Whilst we await the arrival of the e reader there are a few 'real' books arriving at the moment which are more than gladdening my heart after my third annual Bookerthon, nice to feel that rising excitement again at opening books I know I will love. It's a given, there can be no doubt, I can plump up the cushions and settle down to good reading without sighing and tsking and thinking I'd better go and empty the dishwasher and perhaps when I come back the book will have improved.
The first is Becoming Queen by Kate Williams published by Hutchinson.
It was Kate's book England's Mistress which gave me such a great insight into the life of Nelson's mistress Emma Hamilton and incidentally proved a very popular book with one of my reading groups (Goldfish) from which I have temporarily lapsed but keep in touch. They have a formula for rating a book and England's Mistress had scored top for the year the last I heard.
The subtitle to Becoming Queen, How a tragic and untimely death shaped the reign of Queen Victoria. The untimely death that of Princess Charlotte, the only legitimate grandchild of King George III and at the age of just twenty-two and hours after giving birth to a stillborn son. The nation grieved and then decided she would have made an ideal Queen so they grieved even more whilst frantic searches were made for an heir.
Who'd have thought that Victoria, daughter of the Duke of Kent, would ascend to the throne and I can barely contain the excitement with the promise of an 'absorbing dramatic tale of secrets, sexual repression and endless conflict.'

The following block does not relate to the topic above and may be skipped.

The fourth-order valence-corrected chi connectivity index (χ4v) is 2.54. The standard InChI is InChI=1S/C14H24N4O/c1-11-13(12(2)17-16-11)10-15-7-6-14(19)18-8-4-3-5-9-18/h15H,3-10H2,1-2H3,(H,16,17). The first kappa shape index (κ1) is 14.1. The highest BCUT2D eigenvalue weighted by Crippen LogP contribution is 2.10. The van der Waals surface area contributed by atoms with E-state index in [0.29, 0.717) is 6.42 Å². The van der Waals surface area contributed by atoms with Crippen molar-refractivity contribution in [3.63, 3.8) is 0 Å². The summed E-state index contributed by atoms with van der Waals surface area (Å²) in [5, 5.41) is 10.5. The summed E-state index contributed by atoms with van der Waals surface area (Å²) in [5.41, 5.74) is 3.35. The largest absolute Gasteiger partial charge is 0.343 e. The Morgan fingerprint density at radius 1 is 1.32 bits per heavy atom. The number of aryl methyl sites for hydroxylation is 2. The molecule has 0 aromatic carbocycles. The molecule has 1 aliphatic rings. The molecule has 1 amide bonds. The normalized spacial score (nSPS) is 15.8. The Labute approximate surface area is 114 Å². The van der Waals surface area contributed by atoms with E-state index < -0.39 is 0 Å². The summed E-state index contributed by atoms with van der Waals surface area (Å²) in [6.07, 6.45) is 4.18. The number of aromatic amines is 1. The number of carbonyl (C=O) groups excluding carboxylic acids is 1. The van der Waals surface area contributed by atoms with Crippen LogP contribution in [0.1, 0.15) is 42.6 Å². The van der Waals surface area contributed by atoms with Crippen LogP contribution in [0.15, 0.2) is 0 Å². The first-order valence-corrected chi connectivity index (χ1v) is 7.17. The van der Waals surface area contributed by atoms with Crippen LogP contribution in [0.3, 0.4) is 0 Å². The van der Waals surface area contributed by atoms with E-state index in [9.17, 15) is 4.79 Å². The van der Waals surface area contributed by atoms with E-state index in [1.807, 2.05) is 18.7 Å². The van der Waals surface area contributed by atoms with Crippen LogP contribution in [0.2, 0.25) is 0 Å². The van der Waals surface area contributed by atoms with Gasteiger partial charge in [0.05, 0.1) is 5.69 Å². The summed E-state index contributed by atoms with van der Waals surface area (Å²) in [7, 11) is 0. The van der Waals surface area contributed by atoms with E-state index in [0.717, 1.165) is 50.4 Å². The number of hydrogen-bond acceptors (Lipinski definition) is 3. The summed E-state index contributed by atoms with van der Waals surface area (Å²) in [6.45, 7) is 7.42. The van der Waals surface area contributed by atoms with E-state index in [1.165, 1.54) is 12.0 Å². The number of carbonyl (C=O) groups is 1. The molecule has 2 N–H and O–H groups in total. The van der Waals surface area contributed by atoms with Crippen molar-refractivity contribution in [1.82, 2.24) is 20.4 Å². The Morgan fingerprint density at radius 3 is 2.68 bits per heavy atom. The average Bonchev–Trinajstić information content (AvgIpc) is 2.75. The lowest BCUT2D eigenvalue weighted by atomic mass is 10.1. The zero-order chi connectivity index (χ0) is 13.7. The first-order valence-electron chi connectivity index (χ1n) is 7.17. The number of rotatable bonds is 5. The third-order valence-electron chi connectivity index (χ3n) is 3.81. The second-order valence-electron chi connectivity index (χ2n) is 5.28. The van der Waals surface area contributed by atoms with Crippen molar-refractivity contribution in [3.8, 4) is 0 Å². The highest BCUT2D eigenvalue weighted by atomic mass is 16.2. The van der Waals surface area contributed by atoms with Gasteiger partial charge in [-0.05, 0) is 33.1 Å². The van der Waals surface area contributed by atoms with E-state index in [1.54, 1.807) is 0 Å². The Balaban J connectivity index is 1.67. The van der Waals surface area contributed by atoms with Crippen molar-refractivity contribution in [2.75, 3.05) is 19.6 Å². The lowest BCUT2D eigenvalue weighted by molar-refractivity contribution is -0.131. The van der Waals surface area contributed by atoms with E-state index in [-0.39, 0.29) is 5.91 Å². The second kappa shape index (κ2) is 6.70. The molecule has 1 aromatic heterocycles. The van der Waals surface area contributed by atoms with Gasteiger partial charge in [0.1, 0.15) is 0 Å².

It was the sheer pleasurable readability of England's Mistress that had me page-turning like crazy as I learnt about a character I knew of, but actually little of and now I can't wait for a new insight into the life of Queen Victoria. As soon as I'm back from France it's a plunge into the nineteenth century novel for me and this book will be a perfect non-fiction addition.
Another non-fiction whispering to me, The English House The Story of a Nation at Home published by Bloomsbury.The Grenvilles of nearby Buckland Abbey feature and I glimpsed a mention of the Duke of Bedford too and a whole irresistible chapter entitled A Duke's Flight of Fancy, Endsleigh Cottage. You know all about that. The book looks highly readable and informative to the extent that it will probably have me travelling the land finding all the houses mentioned.
The other book that has me turning cartwheels and I've mentioned it almost constantly of late but perhaps not described it too well, In Tearing Haste : Letters Between Deborah Devonshire and Patrick Leigh Fermor.
My love for a book of letters knows no bounds and this makes a up fine trilogy. Decca, then Letters Between Six Sisters and now this one. Deborah Devonshire the last surviving Mitford sister and Patrick Leigh Fermor that travel writer extraordinaire. Diligent but different correspondents both and this collection is shaping up into the most enjoyable reading,
'There can rarely have been such contrasting styles: Debo, unashamed philistine and self-professed illiterate, darts from subject to subject, dashing off letters but hitting the nail on the head again and again without even looking, while Paddy, polyglot, widely-read prose virtuoso, replies in his characteristic fluent, polished manner.'
I've been trying to think of another book of letters published while both correspondents are still alive and I can't, can you?
Perhaps that makes this collection quite unusual?
Of course there was also rather a nice venue available for the book launch too, a fascinating interview with Deborah Devonshire here and worth mentioning the ongoing success of Counting my Chickens published by Long Barn Books which has sold upwards of 90,000 copies so my source, the horse's mouth in fact, informs me.